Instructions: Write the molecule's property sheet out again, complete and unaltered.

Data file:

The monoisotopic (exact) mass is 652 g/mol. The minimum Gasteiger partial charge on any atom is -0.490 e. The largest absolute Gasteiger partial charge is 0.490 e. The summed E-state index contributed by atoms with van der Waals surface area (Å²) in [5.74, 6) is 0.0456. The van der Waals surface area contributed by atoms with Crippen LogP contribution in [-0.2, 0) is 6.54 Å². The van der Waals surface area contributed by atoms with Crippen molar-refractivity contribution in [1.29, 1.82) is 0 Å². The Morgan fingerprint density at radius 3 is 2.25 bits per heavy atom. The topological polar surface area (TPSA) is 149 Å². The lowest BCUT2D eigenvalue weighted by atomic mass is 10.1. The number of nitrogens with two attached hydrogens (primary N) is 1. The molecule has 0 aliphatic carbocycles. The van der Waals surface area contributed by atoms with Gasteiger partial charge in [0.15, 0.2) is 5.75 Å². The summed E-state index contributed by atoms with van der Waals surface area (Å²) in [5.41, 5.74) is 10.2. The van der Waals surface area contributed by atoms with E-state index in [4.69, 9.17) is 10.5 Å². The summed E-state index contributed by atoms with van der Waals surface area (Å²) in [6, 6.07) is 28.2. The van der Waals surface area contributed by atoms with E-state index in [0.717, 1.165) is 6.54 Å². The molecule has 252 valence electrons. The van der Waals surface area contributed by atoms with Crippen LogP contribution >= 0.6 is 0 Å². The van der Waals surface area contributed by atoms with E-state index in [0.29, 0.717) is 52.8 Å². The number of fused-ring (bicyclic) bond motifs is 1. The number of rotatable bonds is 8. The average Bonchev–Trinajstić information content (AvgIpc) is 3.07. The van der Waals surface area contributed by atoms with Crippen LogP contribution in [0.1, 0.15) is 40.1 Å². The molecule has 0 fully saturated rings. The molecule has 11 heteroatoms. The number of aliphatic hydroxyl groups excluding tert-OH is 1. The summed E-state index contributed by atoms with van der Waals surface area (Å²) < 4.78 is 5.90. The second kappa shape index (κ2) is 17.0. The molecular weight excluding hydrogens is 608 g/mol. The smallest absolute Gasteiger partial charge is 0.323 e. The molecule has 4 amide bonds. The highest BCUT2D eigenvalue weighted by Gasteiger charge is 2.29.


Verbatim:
The monoisotopic (exact) mass is 652 g/mol. The minimum Gasteiger partial charge on any atom is -0.490 e. The largest absolute Gasteiger partial charge is 0.490 e. The summed E-state index contributed by atoms with van der Waals surface area (Å²) in [5.74, 6) is 0.0456. The van der Waals surface area contributed by atoms with Crippen LogP contribution in [-0.2, 0) is 6.54 Å². The van der Waals surface area contributed by atoms with Crippen molar-refractivity contribution in [1.29, 1.82) is 0 Å². The Morgan fingerprint density at radius 3 is 2.25 bits per heavy atom. The topological polar surface area (TPSA) is 149 Å². The lowest BCUT2D eigenvalue weighted by atomic mass is 10.1. The number of nitrogens with two attached hydrogens (primary N) is 1. The molecule has 0 aliphatic carbocycles. The van der Waals surface area contributed by atoms with Gasteiger partial charge in [0.15, 0.2) is 5.75 Å². The summed E-state index contributed by atoms with van der Waals surface area (Å²) in [5.41, 5.74) is 10.2. The van der Waals surface area contributed by atoms with E-state index in [4.69, 9.17) is 10.5 Å². The summed E-state index contributed by atoms with van der Waals surface area (Å²) in [6, 6.07) is 28.2. The van der Waals surface area contributed by atoms with E-state index in [0.717, 1.165) is 6.54 Å². The molecule has 252 valence electrons. The van der Waals surface area contributed by atoms with Crippen LogP contribution >= 0.6 is 0 Å². The van der Waals surface area contributed by atoms with E-state index in [0.29, 0.717) is 52.8 Å². The number of fused-ring (bicyclic) bond motifs is 1. The number of rotatable bonds is 8. The average Bonchev–Trinajstić information content (AvgIpc) is 3.07. The van der Waals surface area contributed by atoms with Crippen LogP contribution in [0.1, 0.15) is 40.1 Å². The molecule has 0 fully saturated rings. The molecule has 11 heteroatoms. The number of aliphatic hydroxyl groups excluding tert-OH is 1. The summed E-state index contributed by atoms with van der Waals surface area (Å²) < 4.78 is 5.90. The second kappa shape index (κ2) is 17.0. The molecular weight excluding hydrogens is 608 g/mol. The smallest absolute Gasteiger partial charge is 0.323 e. The molecule has 4 amide bonds. The highest BCUT2D eigenvalue weighted by Gasteiger charge is 2.29.